COASTAL CLEANUP DAY 2022
More than 1,350 Solano County Residents Volunteer at Local Cleanup Sites
and Help Protect Our Watersheds and Ocean
Solano County, CA (September 17, 2022)
This morning, all across Solano County, local citizens and community groups gathered for the 38th annual Coastal Cleanup Day, working to pick up trash, recyclables, and debris from waterways, parks, and roadsides. Equipped with buckets, gloves, and trash pickers, participants collected items ranging from small but numerous cigarette butts and bottle caps, to takeout food containers and recyclable beverage containers, to larger and unusual items like a rusted appliances and a chandelier. More than 1,350 Solano County volunteers came out for the event, joining 25,000+ additional Californians up and down the State as part of Coastal Cleanup Day – the largest single day volunteer event in California, and in the world.
There are more than 50 Coastal Cleanup sites across the Solano County. The site captains and volunteers who make these cleanups possible include teachers and school administrators; dedicated staff from Solano’s cities and agencies; boating groups; members of faith communities; employee groups organized around helping the environment, from businesses like Genentech, Amazon, and Valero; nonprofit workers, and many others. The history and organization behind each site is unique, but each represents a partnership of local citizens and volunteer groups who come together year after year to steward and take care of a particular place in their hometown or community, thereby helping the larger watershed and ocean.
“This was such a great event,” said Jennifer Kaiser, Public Information Officer for Vallejo Flood and Wastewater District. She commended our Solano County volunteers, noting, “It is intensely gratifying to see people show how much they care, and the great spirit and camaraderie. And such a beautiful morning too!”
In Downtown Vacaville, along Ulatis Creek in Andrews Park, volunteers gathered their trash in recycled and reusable buckets donated by Genentech. Emma Mendiola, who organizes the “Green Genes” group of Genentech employees dedicated to helping the environment, gathers hundreds of the company’s extra buckets for every Solano County cleanup event, helping our cleanups move towards becoming zero-waste events. Also at
Andrews Park, Vacaville resident and high school National Honor Society president Jake Moffat organized a group of his fellow students to gather trash as a school service event. Thinking about his future studies, Jake talked with fellow volunteers about options for careers in environmental engineering and chemistry, hoping to one day contribute to innovations that could help protect California’s climate, including our winter snowfall.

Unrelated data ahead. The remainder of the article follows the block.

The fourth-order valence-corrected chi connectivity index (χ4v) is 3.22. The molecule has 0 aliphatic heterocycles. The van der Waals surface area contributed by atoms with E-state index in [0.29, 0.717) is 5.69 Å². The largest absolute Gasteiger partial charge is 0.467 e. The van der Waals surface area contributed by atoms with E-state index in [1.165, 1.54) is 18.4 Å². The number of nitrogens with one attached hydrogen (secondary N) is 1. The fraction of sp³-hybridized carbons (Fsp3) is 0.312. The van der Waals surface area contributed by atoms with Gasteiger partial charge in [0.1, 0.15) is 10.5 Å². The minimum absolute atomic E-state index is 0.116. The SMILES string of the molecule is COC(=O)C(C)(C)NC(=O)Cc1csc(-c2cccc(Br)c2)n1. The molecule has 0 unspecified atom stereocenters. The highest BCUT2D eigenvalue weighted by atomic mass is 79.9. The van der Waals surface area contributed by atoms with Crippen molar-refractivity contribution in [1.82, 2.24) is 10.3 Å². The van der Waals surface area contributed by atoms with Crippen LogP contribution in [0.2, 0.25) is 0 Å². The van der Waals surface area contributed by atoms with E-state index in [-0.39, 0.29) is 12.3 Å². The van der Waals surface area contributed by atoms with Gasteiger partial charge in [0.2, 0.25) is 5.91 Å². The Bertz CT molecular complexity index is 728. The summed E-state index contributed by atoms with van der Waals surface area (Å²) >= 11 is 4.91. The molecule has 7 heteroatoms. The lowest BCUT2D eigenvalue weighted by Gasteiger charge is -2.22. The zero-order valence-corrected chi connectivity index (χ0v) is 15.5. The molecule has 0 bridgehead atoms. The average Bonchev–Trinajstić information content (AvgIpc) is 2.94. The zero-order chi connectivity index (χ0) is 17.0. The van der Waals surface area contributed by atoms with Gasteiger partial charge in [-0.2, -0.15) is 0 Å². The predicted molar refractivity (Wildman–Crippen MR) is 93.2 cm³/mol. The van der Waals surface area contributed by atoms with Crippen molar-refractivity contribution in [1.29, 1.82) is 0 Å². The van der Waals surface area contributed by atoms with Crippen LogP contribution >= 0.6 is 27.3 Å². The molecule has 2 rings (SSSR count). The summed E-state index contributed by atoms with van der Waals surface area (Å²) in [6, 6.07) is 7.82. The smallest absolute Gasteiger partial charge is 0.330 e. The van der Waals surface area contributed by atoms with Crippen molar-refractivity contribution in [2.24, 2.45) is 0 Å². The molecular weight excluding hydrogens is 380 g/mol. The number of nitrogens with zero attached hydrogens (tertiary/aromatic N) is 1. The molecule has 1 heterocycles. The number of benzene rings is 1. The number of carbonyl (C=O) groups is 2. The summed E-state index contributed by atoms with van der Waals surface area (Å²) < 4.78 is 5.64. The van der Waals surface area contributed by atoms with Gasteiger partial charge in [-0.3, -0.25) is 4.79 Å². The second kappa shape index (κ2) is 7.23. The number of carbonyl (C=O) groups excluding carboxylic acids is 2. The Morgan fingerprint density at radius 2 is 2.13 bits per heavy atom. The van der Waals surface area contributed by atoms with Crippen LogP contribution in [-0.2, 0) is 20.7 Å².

In Vallejo, at the Derr and Lemon Street Cleanup site in a historically industrialized area where the Napa River empties into the Carquinez Strait, one young volunteer commented that although he lives in Vallejo, he had never known this waterfront existed. Jesse Bethel Highschool teachers Larissa Goni and Crystal Johnson encouraged the student volunteers to imagine what the waterfront could become if it their movement to clean it up could carry forward to not only removing trash today but also to eventually working together as a community to remove the out-of-use industrial structures and improving public access. Before the students left for the day, each received a seedling from Roxann Reyes, Board Member with the City of Vallejo’s Beautification Commission. The students plan to contribute some of the seedling to the school’s currently underutilized garden plot. The morning’s cleanup fostered a growing synergy between these groups working to help Vallejo’s citizens and youth move towards a greener future.
Each Solano County’s Cleanup site demonstrates the vitality and cooperation that comes through when local residents unite around the common cause of improving their local environments and moving their neighborhoods towards the vision of the world they want for themselves and for their communities. And, while volunteers work to improve their individual sites, they are an important part of the larger picture of stewarding our watersheds and Coast.
Solano County’s storm drains and waterways drain to Sacramento River, Suisun Marsh, Carquinez Strait or San Pablo Bay, and ultimately to the San Francisco Bay and Pacific Ocean. Cleaning upstream – our city streets and waterways – helps prevent garbage, single-use plastics, and recyclable cans and bottles from entering the ocean. In Solano County, more than 19,000 pounds of trash was collected during this morning’s 3 hour cleanup, primarily from creeks and other city drainages across the County, and nearly 300 pounds of cans and bottles were separated from the debris for recycling, something that is a priority for the cities and County of Solano.
Residents who couldn’t make it to the September 17th cleanup could still participate through the month of September by collecting trash and recyclables in their own neighborhood and recording their findings on the CleanSwell mobile app. CleanSwell was created by the Ocean Conservancy and allows for data recording, pictures, and posting to social media while also contributing to a global database on trash pollution.
Coastal Cleanup Day is coordinated by Solano Resource Conservation District on behalf of the cities and County of Solano and supported by partnerships with local wastewater agencies, parks, and the State’s Coastal Commission. The next Solano County cleanup event will be held on Saturday, April 22, 2023 in honor of Earth Day. For a complete listing of Solano County community cleanups, please visit cleanupsolano.org.
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